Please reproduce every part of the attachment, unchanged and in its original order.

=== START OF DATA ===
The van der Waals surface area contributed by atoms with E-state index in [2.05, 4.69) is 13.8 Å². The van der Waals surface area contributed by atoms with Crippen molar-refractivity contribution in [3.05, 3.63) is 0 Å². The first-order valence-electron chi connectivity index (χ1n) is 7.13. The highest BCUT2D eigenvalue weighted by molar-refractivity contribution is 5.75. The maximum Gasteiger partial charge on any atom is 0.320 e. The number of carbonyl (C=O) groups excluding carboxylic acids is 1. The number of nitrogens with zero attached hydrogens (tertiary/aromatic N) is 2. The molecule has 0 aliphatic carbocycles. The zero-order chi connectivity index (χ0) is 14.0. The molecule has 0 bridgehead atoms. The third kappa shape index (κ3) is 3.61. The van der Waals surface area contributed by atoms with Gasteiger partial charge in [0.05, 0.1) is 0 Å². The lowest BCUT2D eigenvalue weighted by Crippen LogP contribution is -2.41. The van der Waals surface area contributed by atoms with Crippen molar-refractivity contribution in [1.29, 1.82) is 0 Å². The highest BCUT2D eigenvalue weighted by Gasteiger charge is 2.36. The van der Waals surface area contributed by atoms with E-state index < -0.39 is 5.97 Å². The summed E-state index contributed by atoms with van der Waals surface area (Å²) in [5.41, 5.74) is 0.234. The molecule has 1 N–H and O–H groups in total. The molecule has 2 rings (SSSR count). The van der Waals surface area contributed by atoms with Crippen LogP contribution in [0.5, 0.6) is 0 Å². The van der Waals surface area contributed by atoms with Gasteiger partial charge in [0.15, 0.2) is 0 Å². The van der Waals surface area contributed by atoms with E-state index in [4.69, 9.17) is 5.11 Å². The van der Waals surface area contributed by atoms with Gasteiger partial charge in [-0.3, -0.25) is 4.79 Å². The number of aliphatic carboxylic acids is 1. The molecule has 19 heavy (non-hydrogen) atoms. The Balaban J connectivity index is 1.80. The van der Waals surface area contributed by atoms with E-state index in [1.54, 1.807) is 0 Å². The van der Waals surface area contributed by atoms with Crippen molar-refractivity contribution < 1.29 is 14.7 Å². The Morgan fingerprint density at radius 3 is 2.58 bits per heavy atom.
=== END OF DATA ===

The van der Waals surface area contributed by atoms with E-state index in [2.05, 4.69) is 13.8 Å². The van der Waals surface area contributed by atoms with Crippen molar-refractivity contribution in [3.05, 3.63) is 0 Å². The first-order valence-electron chi connectivity index (χ1n) is 7.13. The highest BCUT2D eigenvalue weighted by molar-refractivity contribution is 5.75. The maximum Gasteiger partial charge on any atom is 0.320 e. The number of carbonyl (C=O) groups excluding carboxylic acids is 1. The number of nitrogens with zero attached hydrogens (tertiary/aromatic N) is 2. The molecule has 0 aliphatic carbocycles. The zero-order chi connectivity index (χ0) is 14.0. The molecule has 0 bridgehead atoms. The third kappa shape index (κ3) is 3.61. The van der Waals surface area contributed by atoms with Gasteiger partial charge in [0.05, 0.1) is 0 Å². The lowest BCUT2D eigenvalue weighted by Crippen LogP contribution is -2.41. The van der Waals surface area contributed by atoms with Crippen molar-refractivity contribution in [1.29, 1.82) is 0 Å². The highest BCUT2D eigenvalue weighted by Gasteiger charge is 2.36. The van der Waals surface area contributed by atoms with E-state index < -0.39 is 5.97 Å². The summed E-state index contributed by atoms with van der Waals surface area (Å²) in [5.41, 5.74) is 0.234. The molecule has 1 N–H and O–H groups in total. The molecule has 2 rings (SSSR count). The van der Waals surface area contributed by atoms with Crippen LogP contribution in [0.5, 0.6) is 0 Å². The van der Waals surface area contributed by atoms with Gasteiger partial charge in [0.15, 0.2) is 0 Å². The van der Waals surface area contributed by atoms with E-state index in [4.69, 9.17) is 5.11 Å². The van der Waals surface area contributed by atoms with Gasteiger partial charge in [-0.3, -0.25) is 4.79 Å². The number of aliphatic carboxylic acids is 1. The molecule has 19 heavy (non-hydrogen) atoms. The Balaban J connectivity index is 1.80. The van der Waals surface area contributed by atoms with E-state index in [1.54, 1.807) is 0 Å². The van der Waals surface area contributed by atoms with Crippen molar-refractivity contribution < 1.29 is 14.7 Å². The Morgan fingerprint density at radius 3 is 2.58 bits per heavy atom.